Microsoft is Breaking Up With Internet Explorer, Nice and Slow
It was once the only way to connect to the internet in most personal computers. For years, Microsoft’s Internet Explorer brought internet to the masses. Before the arrival of multiple tabs, search from address bars, and a multitude of browsers to choose from, there was the Internet Explorer (IE). Now it’s the year 2015, and we have come a long way from 1995 when IE first came into existence. The browser landscape has changed dramatically, and Microsoft has decided to slowly say farewell to the good old IE.
Microsoft launched the Internet Explorer in 1995 as an add-on package Plus! for Windows 95. After its launch, Microsoft had to face a much publicised lawsuit against the American government who alleged that by integrating the internet browser with the operating system, the company was engaging in monopolistic behaviour. It was said Microsoft’s inclusion of a web browser would be severely detrimental to other browsers of that time such as the Netscape Navigator. Microsoft used its monopoly power and eventually won the war of browsers as well as reached a settlement, in that case.
In recent years, there have been immense developments in the field of browsers and IE has now taken a back-seat. Not just that, it has received much ridicule over the internet for not keeping up with the times. Browsers like Mozilla Firefox and Google Chrome are fast eating into the IE’s market share though IE still enjoys a comfortable majority with almost 40% of the market share as its present by default in most systems.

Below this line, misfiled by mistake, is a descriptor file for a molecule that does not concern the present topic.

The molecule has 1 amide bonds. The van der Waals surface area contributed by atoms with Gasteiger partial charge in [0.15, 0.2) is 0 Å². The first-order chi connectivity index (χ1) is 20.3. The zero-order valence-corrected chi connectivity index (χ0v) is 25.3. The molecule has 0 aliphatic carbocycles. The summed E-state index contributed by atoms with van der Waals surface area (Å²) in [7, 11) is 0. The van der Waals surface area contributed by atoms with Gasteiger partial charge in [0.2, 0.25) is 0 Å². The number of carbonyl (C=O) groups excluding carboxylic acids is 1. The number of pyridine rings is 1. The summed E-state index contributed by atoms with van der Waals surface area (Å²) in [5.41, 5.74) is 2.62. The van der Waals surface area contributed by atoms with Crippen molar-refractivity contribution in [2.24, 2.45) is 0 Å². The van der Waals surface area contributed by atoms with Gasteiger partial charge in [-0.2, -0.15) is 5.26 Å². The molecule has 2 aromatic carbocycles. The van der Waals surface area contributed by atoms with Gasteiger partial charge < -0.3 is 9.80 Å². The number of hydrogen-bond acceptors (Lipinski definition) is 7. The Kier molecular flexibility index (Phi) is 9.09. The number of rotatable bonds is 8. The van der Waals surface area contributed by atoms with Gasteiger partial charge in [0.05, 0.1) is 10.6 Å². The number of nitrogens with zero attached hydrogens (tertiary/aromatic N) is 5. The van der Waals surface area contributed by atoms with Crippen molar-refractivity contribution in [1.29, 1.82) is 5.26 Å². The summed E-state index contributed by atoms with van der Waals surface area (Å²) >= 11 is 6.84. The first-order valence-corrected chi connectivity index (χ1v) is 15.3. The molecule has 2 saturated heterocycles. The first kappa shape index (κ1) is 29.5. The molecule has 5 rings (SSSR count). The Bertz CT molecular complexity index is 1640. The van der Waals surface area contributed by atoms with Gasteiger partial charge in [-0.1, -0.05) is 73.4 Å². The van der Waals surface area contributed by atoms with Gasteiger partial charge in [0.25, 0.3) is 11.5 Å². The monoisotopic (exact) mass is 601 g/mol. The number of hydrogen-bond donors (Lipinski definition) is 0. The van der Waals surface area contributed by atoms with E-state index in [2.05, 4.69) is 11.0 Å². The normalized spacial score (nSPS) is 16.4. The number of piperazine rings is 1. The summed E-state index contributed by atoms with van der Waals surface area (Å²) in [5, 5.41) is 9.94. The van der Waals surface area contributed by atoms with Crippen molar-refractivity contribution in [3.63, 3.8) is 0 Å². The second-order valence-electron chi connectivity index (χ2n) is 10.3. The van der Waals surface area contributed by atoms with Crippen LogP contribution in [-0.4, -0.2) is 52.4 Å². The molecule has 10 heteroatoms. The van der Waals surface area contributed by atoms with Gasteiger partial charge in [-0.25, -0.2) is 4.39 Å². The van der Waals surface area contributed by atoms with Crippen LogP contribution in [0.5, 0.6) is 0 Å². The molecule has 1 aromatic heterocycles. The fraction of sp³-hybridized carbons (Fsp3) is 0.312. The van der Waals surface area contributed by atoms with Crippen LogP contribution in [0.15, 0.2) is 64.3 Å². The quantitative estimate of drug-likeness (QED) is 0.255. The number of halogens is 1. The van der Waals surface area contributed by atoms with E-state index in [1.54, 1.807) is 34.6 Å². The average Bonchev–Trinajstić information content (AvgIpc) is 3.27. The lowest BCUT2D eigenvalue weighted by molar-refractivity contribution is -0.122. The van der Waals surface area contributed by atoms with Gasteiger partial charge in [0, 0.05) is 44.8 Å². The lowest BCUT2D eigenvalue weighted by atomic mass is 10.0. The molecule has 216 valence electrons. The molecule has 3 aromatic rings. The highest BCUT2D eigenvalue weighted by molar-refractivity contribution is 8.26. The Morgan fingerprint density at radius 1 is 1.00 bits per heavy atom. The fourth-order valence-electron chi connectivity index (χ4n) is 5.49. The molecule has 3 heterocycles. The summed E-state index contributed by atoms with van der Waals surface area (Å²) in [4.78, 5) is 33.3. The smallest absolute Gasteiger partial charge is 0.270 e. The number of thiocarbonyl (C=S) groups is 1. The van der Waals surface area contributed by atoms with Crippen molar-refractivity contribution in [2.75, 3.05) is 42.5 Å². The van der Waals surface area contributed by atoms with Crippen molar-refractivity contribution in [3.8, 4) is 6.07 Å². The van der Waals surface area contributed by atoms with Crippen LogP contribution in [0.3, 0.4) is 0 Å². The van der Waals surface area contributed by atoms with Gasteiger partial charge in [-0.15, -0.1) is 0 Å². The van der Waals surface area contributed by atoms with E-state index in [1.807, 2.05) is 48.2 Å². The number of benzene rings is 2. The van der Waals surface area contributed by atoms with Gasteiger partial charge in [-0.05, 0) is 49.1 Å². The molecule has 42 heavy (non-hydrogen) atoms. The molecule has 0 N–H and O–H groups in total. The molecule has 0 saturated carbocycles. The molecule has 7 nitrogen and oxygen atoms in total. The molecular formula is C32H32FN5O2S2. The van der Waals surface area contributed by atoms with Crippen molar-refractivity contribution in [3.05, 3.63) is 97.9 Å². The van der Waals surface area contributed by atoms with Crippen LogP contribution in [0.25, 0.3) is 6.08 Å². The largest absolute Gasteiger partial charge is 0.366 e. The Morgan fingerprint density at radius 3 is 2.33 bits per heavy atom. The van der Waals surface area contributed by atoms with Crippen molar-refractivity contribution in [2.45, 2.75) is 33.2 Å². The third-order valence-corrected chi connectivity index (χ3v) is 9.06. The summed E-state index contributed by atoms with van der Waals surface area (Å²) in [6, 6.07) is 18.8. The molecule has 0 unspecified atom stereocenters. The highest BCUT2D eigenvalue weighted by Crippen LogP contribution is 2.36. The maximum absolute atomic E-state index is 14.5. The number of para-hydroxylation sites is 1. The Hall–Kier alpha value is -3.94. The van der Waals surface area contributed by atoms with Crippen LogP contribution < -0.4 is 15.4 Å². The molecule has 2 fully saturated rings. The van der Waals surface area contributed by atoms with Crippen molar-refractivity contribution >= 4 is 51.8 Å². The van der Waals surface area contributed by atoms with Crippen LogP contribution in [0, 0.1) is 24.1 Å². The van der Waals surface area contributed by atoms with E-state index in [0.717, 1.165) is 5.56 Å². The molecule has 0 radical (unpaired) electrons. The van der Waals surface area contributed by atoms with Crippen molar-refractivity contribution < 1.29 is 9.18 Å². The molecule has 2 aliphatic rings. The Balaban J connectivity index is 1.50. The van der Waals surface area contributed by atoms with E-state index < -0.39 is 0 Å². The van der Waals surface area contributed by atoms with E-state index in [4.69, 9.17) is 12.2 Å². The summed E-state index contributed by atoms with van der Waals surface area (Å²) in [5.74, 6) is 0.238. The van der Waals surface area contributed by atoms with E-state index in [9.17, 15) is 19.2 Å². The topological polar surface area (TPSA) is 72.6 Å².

Coming to the future of IE, Microsoft has already announced that it would be replacing IE for a whole new default browser for Windows 10 OS with what is presently known as Project Spartan. Internet Explorer will still be present on a few Windows 10 systems, for enterprise consumers who use it for its business applications. Microsoft had previously said that the new rendering engine for Spartan will also be shared with IE, but the company said that it would not be doing that any more.
In Windows 10, IE will be carried forward unchanged from Windows 8.1. Spartan, on the other hand, will offer unique features that would let it take on the present giants of the business. Microsoft’s voice assistant, Cortana, will also feature in this new browser to make it easier for you to find what you are looking for.
Every journey has its end, and IE is on the last leg of its journey. As the enterprises and governments who still use IE shift to newer browsers, IE will rapidly lose its share in the market. But considering the iconic stature of the browser, Microsoft needs to send it off in style. We hope Microsoft gets this message, and it hosts a legendary farewell event for the grand old Explorer.